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One of the most dynamic research directions in the discipline of political science concerns the shift of attention from the national electoral setting towards multi-level electoral politics. The latter term refers to the interdependence of political actors’ attitudes and behaviours in different electoral arenas and in different “types” of elections. The European Union (EU) has become one of the most prominent examples, where supra-national, national and sub-national levels of jurisdiction are co-operating, but to some degree also competing with one another (Hooghe & Marks 2001; 2009). Next to the EU, multiple levels of political competition are especially characteristic for federal states (like the US, Canada, Belgium, Germany and Spain). However, there are attempts to develop a research agenda spanning multiple electoral levels also for countries where the dispersion of power between the different levels of governance is less evident (van der Eijk & Schmitt 2007). The shift towards multi-level electoral politics posits some significant challenges for research. In particularly, the spill-over towards the EU level where increasing powers in various policy domains are located has given rise to a debate about the legitimacy of the policy-making process quite generally. Moreover, according to certain scholars, there is an increasing politicisation of the EU dimension as a result of this spillover, and especially since the onset of the economic crisis in the late 2000 which allegedly has contributed to the formation of a transnational cleavage (Hooghe & Marks 2018) along the lines of Lipset and Rokkan's (1967) well-known theoretical stipulations. The fact that political competition in Europe is not concentrated any longer at the national level posits a number of questions regarding the interplay of the different electoral actors (voters, parties and political elites) in this multi-level system. The economic crisis has nurtured an ongoing debate about both the extent of European integration and the allocation of EU resources. Especially but not only among the countries of the Southern periphery, what is at stake is the loss of sovereignty to supranational actors and international institutions beyond electoral control (such as International Monetary Fund, the European Central Bank). The overarching goal of the workshop is to explore theoretically and empirically the ongoing transformations of the European multi-level electoral system by focusing both on the demand side of electoral competition (i.e. voter preferences) and the supply side (parties’ policy positions and legislative behaviours) in different electoral arenas. The papers should explore the relative congruence of voters’ and parties’ issue positions regarding the European integration as well as their evaluations of EU democracy. There is some evidence that voters and parties positions and behavioural options are spanning across different levels of elections (van der Eijk & Schmitt 2007; also Schmitt & Teperoglou 2018 and Braun and Schmitt forthcoming). Our workshop seeks answers to two main research questions: The first one asks about relevant intermediate factors, or contextual variables affecting the behavior of actors at different levels. We expect that two of them have a significant impact. These are the salience of an election and the political climate in which it is taking place (van der Eijk & Schmitt 2007). The former expectation goes back to Campbell’s (1966) seminal work on “surge and decline” and the subsequent body of literature on the second-order elections model (Reif & Schmitt 1980) suggested for European Parliament and other less important elections. By focusing on the salience of the election we expect to see different patterns on voting behavior which are not so much a result of individual voter characteristics (such as their religion and social class, party identification, or issue concerns), but of the relative importance of an election. The latter should affect in particular the prevalence of strategic vs sincere voting patterns (e.g. van der Eijk & Franklin 1996). This focus is in accordance with ongoing research about the micro-level foundations of the vote in “low stimulus” elections (e.g. Hobolt &Spoon 2012; Schmitt et al. forthcoming).The political climate context, then, refers to the timing of a less important election in the national electoral cycle, to the structure of political competition and the relative strength of a particular party in different political arenas (van der Eijk & Franklin 1996). More recent work also includes other possible contextual mediators such as the electoral system, the economy and ideological polarisation (e.g. Schmitt, Segatti & van der Eijk forthcoming). The second one is about patterns of political representation in relation to the importance of the election. Is issue congruence higher or lower in less important elections, and why? The papers in this area should rely on the political representation literature (Miller & Stokes 1963; Powell 2004), in particular on the responsible party model (e.g. Thomassen & Schmitt 1999) and the alternative claim that representation works from above (Esaiasson & Holmberg 1996). Overall, we seek empirical evidence on whether there are different patterns of representation conditional upon the types elections: Are bottom-up processes (which obviously include a populist vision of democracy) more accurate for “low stimulus” elections because there is less at stake? Based on these two broader research avenues, we invite contributions which will focus on one or more of the following research topics: (1) The interplay of voters and parties regarding the EU dimension. Possible contributions could emphasize the evolution of public opinion towards the process of the European integration and EU issues as well as the stances adopted by parties on this question and investigate if and how new political alliances between the two groups based on the EU related political conflicts did/will emerge. Our main research question here is whether the politicisation of the EU dimension (e.g Hooghe, Marks & Wilson 2002; Rohrschneider & Whitefield 2016) affects party alignments in European elections or rather contributes to a wholesale reconfiguration of national party systems and party competition. Are EU attitudes still orthogonally related to the libertarian-authoritarian component of the left-right conflict (Hooghe and Marks 2009; Kriesi et al. 2012; Teperoglou & Tsatsanis 2011)? Does Europe remain an independent axis of political competition (Bakker et al. 2012; Hix 1999) or is this changing as a result of the politicization process (Schmitt 2017)? (2) In relation to the first main research avenue of the proposed workshop, we particularly welcome papers which address the question of a possible Europeanisation of national electoral politics: the original approach understood European Parliament elections as second-order national elections (Reif & Schmitt 1980). The hypotheses of the SOE model are still corroborated (Schmitt & Teperoglou 2015) despite the growing salience of the EU issues both in the last EP election of 2014 as well as in national elections. Nevertheless, we can observe that the complimentary process – namely, that EU level electoral processes affect national politics – gains relevance. One such repercussion is the likely spill-over of low turnout levels from European Parliament to national elections (Dinas & Riera 2017; Schmitt & van der Eijk 2007; Schmitt, van der Eijk and Prosser forthcoming). Another is the consensual style of party politics within the EP which might have an impact on shrinking ideological and policy distances in national politics (van der Brug & van der Eijk 2007; for an opposite account see Schmitt 2017). Here we welcome contributions focusing on the spill-over effects from EP to national elections (e.g van der Brug & de Vreese 2016). (3) Euroscepticism in the party systems of the EU: we invite papers which focus on the evolution of public opinion about European integration and the European institutions in a diachronic and comparative perspective. Do European voters reject the European project itself or are they rather critical about specific aspects of European integration? Is the ‘sleeping giant’ (van der Eijk& Franklin 2007) still sleeping or has the economic crisis and associated developments like mass migration or the BREXIT verdict in Britain triggered a change of attitudes that precipitates the politicization of the EU divide and the emergence of a transnational cleavage (Hooghe & Marks 2018)? Finally, following the study by van Elsas et al. (2016) another research question is whether there are indeed particular varieties of Euroscepticism. (4) The evolution of the European party system: in the years since the onset of the sovereign debt crisis in Europe national elections in many member-countries (e.g Greece and Spain) provoked electoral breakthroughs of new or formerly minor parties. These elections have sometimes been referred to as ‘earthquake elections’ (with the most prominent example here the Greek double elections of 2012, see Teperoglou& Tsatsanis 2014) which signified the end of the traditional two-party system. We invite papers which analyze whether and how national party systems in different member-countries are affected by the politicization process. (5) The weight of Europe in parties' communication strategies: we welcome papers which seek to investigate the campaign of the parties and their reference to the European integration process. An important research question here is whether the European political arena is more or less salient in the traditional (e.g papers, TV) means of political communication or in the new social media (e.g Nulty et al. 2016). (6) Last but not least: we are interested in papers that are focusing on referendums over EU issues that took place in Europe over the last years (e.g Hobolt 2006) with special emphasis on the BREXIT referendum in Britain. The significance of the proposed workshop is multifaceted. Firstly, the contributions will test whether the recent growth in importance of the EU dimension of electoral competition constitutes the base of a new ideological cleavage and leads to a socio-political realignment. Secondly, the workshop will provide further insights to the dimensionality of the EU space. Thirdly, it will place the current politicisation of EU integration into a diachronic and comparative perspective. Overall, by focusing on possible linkages and interactions of the different actors involved the workshop will provide a thorough (re-) evaluation of the quality of electoral democracy in the EU. References Bakker, R. Jolly, S. & Polk, J. (2012) “Complexity in the European party space: Exploring dimensionality with experts”, European Union Politics, 13(2): 219-245. Braun, D. &Schmitt, H. “Different emphases, same position? The Election Manifestos of Political Parties in the EU Multi-Level Electoral System Compared”, forthcoming R&R Campbell, A. (1966) “Surge and Decline: A Study of Electoral Change”, in A. Campbell, P. E. Converse, W. E. Miller and. D. E. Stokes (eds.), Elections and the Political Order. New York: Wiley: 40-62. Dinas, El. & Riera, P. (2017) “Do European Parliament Elections Impact National Party System Fragmentation?”, Comparative Political Studies, Published Online 20 June. Elsas, E., van der Brug, W. & Hakhverdian, A. (2016) “United against a common foe? The nature and origins of euroscepticism among left-wing and right-wing voters”, West European Politics 39(6):1181-1204. Esaiasson, P. & Holmberg, S. (1996) Representation from Above. Members of Parliament and Representative Democracy in Sweden, Dartmouth Publishing: Aldershot. Hix, S. (1999) “Dimensions and alignments in European Union politics: Cognitive constraints and partisan responses”, European Journal of Political Research, 35(1): 69-106. Hobolt, S. (2006) “How Parties Affect Vote Choice in European Integration Referendums”, Party Politics, 12(5): 623‐47. Hobolt, S. B. & Spoon, J-J. (2012) “Motivating the European voter: Parties, issues and campaigns in European Parliament elections”, European Journal of Political Research, 51:6, 701–727. Hooghe, L. & Marks, G (2001) Multi-level governance and European integration, Boulder, CO, Rowman & Littlefield. Hooghe, L., Marks, G & Wilson, C.J. (2002) “Does Left/Right Structure Party Positions on European Integration?”, Comparative Political Studies, 35(8): 965-989. Hooghe, L. & Marks, G. (2009) “ A Postfunctionalist Theory of European Integration: From Permissive Consensus to Constraining Dissensus”, British Journal of Political Science, 39(01): 1-23. Hooghe, L. & Marks, G (2018) “Cleavage theory meets Europe’s crises: Lipset, Rokkan, and the transnational cleavage”, Journal of European Public Policy, 25(1). Kriesi, H., Grande, E., Dolezal, M. et al. (2012) Political Conflict in Western Europe. Cambridge: Cambridge University Press. Lipset, S.M. & Rokkan, S. (1967) Party Systems and Voter Alignments: Cross National Perspectives. New York, Free Press. Miller, W. E. & Stokes, D. E. (1963) “Constituency influence in congress”, American Political Science Review, 57 (1): 45-56. Nulty, P., Theocharis ,Y. Popa, S., Parnet , O & Benoit, K. (2016) “Social Media and Political Communication in the 2014 Elections to the European Parliament”, Electoral Studies, 44: 429-444. Powell, G. B. jr. (2004). “Political representation in comparative politics”, Annual Review of Political Science, 7: 273–296. Reif, K. & Schmitt, H. (1980) “Nine second-order national elections; a conceptual framework for the analyses of European election results”, European Journal of Political Research, 8(3): 3–44. Rohrschneider, R. & Whitefield, S. (2016) “Responding to growing European Union-skepticism? The stances of political parties toward European integration in Western and Eastern Europe following the financial crisis”, European Union Politics, 17(1):138-61. Schmitt, H. (2017)“Die Positionen der politischen Parteien im europäischen Parteiensystem. Ein Vergleich ihrer Entwicklung zwischen 2004 und 2014”, in von Carsten Koschmieder (ed) Parteien, Parteiensysteme und politische Orientierungen, Wiesbaden: Westdeutscher Verlag: 133-153. Schmitt, H. & Teperoglou, E. (2015) “The 2014 European Parliament Elections in Southern Europe: Second-Order or Critical Elections?”, South European Society and Politics, 20 (3): 287-309. Schmitt, H. & Teperoglou, E. (2018) “Voting behavior in multi-level electoral systems”, in Fisher, J., Fieldhouse, E., Franklin, M., Gibson, R., Cantijoch, M.& Wlezien, Chr. The Routledge Handbook of Elections, Voting Behavior and Public Opinion, Abingdon: Routledge: 232-243. Schmitt, H., Braun, D., Sanz, A. & Teperoglou, E. “Micro-Foundations of Second-order Election Theory: A Theoretical Reconstruction and Empirical Test”, forthcoming. Schmitt, H., Segatti, P. & van der Eijk, C. (eds) Consequences of Context. How the social, political and economic environment affects citizens’ electoral behavior. Book manuscript (under revision). Schmitt, H., van der Eijk, C. and Prosser, Ch. (2017) “Prelude to the General Election? The 2014 European Parliament election and its spill-over to the 2015 General Election”, University of Manchester: unpublished ms. Teperoglou, E. & Tsatsanis, E. (2014) “Dealignment, de-legitimation and the implosion of the two-party system in Greece: The earthquake election of 6 May 2012” , Journal of Elections, Public Opinion, and Parties, 24 (2): 222-242. Teperoglou, E. and Tsatsanis, Ε. (2011) “A new divide? The impact of globalization on national party systems”, West European Politics, 34 (6): 1207–1228. Thomassen, J. & Schmitt, H. (1999) (eds) Political Representation and Legitimacy in the European Union, Oxford, Oxford University Press. van der Brug, W. & van der Eijk, C. (eds) (2007) European Elections and Domestic Politics: Lessons from the Past and Scenarios for the Future, Southbend: University of Notre Dame Press. van der Brug, W. & De Vreese, C. (eds) (2016) Unintended Consequences of European Parliamentary Elections, Oxford, Oxford University Press. van der Eijk, C. & Franklin, M. (1996) Choosing Europe? The European Electorate and National Politics in the Face of the Union, University of Michigan Press, Ann Arbor. van der Eijk, C. & Franklin, M. (2007) “The Sleeping Giant: Potential for Political Mobilization of Disaffection in Europe”, in van der Brug, W. & van der Eijk, C. (eds) European Elections and Domestic Politics: Lessons from the Past and Scenarios for the Future. University of Notre Dame Press, 189-208. van der Eijk, C. & Schmitt, H. (2007) (eds) The Multilevel Electoral System of the EU, MZES.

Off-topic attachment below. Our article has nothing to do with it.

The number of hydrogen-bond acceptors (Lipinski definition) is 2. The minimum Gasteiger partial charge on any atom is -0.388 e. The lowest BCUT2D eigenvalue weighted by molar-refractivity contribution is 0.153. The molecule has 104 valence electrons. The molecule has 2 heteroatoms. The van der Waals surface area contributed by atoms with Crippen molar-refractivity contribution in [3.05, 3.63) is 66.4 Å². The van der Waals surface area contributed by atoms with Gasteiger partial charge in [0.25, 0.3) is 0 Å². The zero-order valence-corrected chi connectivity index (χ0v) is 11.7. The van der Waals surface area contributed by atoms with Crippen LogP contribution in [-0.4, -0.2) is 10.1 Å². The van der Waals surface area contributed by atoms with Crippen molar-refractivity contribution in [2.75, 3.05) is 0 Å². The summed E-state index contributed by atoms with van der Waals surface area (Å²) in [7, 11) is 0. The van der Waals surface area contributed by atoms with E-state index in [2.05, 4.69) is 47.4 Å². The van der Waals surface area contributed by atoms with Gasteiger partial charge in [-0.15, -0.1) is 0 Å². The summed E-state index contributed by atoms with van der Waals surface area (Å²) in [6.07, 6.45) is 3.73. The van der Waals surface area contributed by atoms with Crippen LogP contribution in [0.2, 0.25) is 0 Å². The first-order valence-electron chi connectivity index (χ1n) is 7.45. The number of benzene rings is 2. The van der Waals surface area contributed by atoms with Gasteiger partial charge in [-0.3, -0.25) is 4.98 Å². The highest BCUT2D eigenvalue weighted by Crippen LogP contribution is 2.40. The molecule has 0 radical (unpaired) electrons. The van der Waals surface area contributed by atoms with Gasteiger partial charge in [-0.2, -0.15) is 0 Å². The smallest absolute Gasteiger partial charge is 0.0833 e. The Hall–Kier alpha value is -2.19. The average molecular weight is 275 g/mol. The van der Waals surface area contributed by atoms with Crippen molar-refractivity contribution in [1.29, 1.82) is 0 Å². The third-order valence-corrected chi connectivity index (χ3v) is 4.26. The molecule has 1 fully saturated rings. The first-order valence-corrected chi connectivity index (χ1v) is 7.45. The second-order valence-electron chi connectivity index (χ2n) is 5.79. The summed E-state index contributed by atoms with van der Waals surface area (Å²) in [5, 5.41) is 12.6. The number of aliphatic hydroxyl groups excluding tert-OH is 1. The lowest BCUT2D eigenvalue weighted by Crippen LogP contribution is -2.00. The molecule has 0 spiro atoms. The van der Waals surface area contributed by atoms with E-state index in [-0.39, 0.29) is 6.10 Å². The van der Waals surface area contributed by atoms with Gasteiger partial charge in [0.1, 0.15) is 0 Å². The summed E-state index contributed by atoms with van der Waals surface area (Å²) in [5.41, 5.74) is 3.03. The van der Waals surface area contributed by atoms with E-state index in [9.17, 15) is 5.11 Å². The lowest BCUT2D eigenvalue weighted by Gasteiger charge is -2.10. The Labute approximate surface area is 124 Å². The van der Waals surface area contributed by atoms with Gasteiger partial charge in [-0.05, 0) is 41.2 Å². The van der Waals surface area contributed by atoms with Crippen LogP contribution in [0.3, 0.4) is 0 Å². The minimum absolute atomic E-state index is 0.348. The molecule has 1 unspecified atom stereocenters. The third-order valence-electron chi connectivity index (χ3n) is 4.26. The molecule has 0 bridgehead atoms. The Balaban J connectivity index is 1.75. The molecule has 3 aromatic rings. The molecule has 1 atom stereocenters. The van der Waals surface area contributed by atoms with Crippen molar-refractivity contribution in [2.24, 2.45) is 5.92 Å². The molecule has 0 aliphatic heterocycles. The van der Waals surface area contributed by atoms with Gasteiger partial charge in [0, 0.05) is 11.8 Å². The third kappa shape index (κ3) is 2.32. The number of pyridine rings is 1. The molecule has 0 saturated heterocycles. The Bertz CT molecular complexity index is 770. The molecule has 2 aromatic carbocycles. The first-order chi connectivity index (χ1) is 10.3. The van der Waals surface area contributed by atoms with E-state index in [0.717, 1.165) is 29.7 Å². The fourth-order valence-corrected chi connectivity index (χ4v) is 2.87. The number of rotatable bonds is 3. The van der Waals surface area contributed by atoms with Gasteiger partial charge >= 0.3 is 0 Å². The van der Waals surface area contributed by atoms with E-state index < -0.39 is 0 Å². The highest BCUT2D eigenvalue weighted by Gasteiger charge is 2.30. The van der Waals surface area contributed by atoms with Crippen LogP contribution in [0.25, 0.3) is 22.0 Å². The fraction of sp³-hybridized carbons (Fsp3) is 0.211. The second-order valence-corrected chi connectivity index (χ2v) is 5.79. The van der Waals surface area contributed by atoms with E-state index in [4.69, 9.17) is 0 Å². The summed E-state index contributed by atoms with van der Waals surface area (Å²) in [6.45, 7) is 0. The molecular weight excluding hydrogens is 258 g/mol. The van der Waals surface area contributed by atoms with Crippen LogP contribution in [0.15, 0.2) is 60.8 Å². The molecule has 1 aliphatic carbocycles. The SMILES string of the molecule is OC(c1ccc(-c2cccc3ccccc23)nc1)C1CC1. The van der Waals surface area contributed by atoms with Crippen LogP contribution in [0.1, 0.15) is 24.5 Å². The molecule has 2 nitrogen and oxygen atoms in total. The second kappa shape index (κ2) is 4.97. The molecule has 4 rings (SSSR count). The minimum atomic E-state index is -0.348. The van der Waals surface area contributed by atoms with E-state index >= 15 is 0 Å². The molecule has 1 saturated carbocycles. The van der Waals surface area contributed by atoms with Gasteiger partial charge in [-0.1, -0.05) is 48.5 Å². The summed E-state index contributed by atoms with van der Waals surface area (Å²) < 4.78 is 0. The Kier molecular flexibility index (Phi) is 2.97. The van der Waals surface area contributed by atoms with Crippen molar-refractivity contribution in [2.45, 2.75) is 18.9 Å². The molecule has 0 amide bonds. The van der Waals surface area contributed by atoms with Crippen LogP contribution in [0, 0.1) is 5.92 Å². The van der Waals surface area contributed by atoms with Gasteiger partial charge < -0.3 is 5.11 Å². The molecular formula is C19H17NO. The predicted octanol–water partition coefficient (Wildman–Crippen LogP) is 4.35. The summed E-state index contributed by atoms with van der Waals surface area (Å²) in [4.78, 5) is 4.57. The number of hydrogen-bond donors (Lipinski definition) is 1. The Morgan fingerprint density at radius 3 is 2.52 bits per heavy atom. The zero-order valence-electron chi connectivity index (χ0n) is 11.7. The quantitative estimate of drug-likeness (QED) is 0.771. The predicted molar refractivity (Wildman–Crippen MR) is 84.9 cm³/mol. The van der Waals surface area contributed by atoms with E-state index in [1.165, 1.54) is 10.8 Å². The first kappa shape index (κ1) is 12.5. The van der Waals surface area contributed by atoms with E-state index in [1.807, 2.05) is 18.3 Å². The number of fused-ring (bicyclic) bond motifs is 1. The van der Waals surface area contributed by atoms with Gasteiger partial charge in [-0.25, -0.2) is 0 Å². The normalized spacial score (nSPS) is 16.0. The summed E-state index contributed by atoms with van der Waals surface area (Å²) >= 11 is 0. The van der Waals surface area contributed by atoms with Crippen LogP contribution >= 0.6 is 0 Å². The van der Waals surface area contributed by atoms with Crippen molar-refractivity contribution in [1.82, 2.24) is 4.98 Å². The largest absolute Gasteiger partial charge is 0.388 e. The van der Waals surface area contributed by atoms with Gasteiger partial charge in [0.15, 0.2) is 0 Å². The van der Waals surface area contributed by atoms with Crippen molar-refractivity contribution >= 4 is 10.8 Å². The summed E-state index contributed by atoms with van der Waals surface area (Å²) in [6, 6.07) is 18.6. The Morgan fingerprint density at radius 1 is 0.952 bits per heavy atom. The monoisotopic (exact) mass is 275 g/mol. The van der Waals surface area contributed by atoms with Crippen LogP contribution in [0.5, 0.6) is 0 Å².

This workshop will bring together scholars in political science broadly defined who share a research interest in contemporary transformations in European politics, society and economy. We welcome cross-nationally comparative and diachronic research papers which analyze the topics mentioned above across time and space. We aim to receive contributions in which the scholars will conduct methodologically advanced, information-rich comparative research by analyzing the interaction between the electorate, and their representative regarding the issues of European integration and EU democracy in harsh economic times. We encourage paper givers to base their analyses on one or more of the different comparative datasets (e.g. the Comparative Candidate Survey, the Comparative Study of Electoral Systems, the European Election Studies, the Chapel Hill expert surveys, the Euromanifesto project dataset). Moreover, we welcome also contributions focusing on interesting case studies dealing with these themes. The convenors are planning to seek funds from their local universities and other institutions. We aim to produce an edited volume based on the contributions of this workshop.